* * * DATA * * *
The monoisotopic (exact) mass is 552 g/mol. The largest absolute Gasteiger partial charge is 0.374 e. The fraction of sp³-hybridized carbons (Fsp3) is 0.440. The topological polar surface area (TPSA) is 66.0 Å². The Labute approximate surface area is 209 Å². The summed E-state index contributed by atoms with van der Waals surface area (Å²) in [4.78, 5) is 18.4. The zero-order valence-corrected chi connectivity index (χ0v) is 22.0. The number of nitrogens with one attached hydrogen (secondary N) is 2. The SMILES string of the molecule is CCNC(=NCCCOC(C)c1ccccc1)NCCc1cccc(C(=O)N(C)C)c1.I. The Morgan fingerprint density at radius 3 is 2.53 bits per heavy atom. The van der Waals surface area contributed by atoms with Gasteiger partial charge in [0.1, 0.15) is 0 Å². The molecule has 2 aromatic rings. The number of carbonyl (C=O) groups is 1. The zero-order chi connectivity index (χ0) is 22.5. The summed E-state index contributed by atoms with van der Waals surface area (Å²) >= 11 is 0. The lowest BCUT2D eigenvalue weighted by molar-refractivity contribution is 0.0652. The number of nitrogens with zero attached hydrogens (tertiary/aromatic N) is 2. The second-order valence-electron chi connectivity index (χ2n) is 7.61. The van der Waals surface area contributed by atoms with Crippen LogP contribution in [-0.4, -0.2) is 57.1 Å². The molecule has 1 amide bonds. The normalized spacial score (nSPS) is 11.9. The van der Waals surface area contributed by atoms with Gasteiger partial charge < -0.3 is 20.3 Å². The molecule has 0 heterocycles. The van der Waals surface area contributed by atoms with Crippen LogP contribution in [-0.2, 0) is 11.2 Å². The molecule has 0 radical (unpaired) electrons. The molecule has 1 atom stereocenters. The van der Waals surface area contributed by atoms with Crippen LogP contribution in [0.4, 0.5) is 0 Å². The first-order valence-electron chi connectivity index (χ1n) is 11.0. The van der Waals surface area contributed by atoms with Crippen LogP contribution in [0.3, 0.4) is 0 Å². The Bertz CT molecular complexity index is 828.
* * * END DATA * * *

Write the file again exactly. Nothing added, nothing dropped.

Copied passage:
The monoisotopic (exact) mass is 552 g/mol. The largest absolute Gasteiger partial charge is 0.374 e. The fraction of sp³-hybridized carbons (Fsp3) is 0.440. The topological polar surface area (TPSA) is 66.0 Å². The Labute approximate surface area is 209 Å². The summed E-state index contributed by atoms with van der Waals surface area (Å²) in [4.78, 5) is 18.4. The zero-order valence-corrected chi connectivity index (χ0v) is 22.0. The number of nitrogens with one attached hydrogen (secondary N) is 2. The SMILES string of the molecule is CCNC(=NCCCOC(C)c1ccccc1)NCCc1cccc(C(=O)N(C)C)c1.I. The Morgan fingerprint density at radius 3 is 2.53 bits per heavy atom. The van der Waals surface area contributed by atoms with Gasteiger partial charge in [0.1, 0.15) is 0 Å². The molecule has 2 aromatic rings. The number of carbonyl (C=O) groups is 1. The zero-order chi connectivity index (χ0) is 22.5. The summed E-state index contributed by atoms with van der Waals surface area (Å²) >= 11 is 0. The lowest BCUT2D eigenvalue weighted by molar-refractivity contribution is 0.0652. The number of nitrogens with zero attached hydrogens (tertiary/aromatic N) is 2. The second-order valence-electron chi connectivity index (χ2n) is 7.61. The van der Waals surface area contributed by atoms with Crippen LogP contribution in [-0.4, -0.2) is 57.1 Å². The molecule has 1 amide bonds. The normalized spacial score (nSPS) is 11.9. The van der Waals surface area contributed by atoms with Gasteiger partial charge < -0.3 is 20.3 Å². The molecule has 0 heterocycles. The van der Waals surface area contributed by atoms with Crippen LogP contribution in [-0.2, 0) is 11.2 Å². The molecule has 0 radical (unpaired) electrons. The molecule has 1 atom stereocenters. The van der Waals surface area contributed by atoms with Crippen LogP contribution in [0.4, 0.5) is 0 Å². The first-order valence-electron chi connectivity index (χ1n) is 11.0. The van der Waals surface area contributed by atoms with Crippen LogP contribution in [0.3, 0.4) is 0 Å². The Bertz CT molecular complexity index is 828.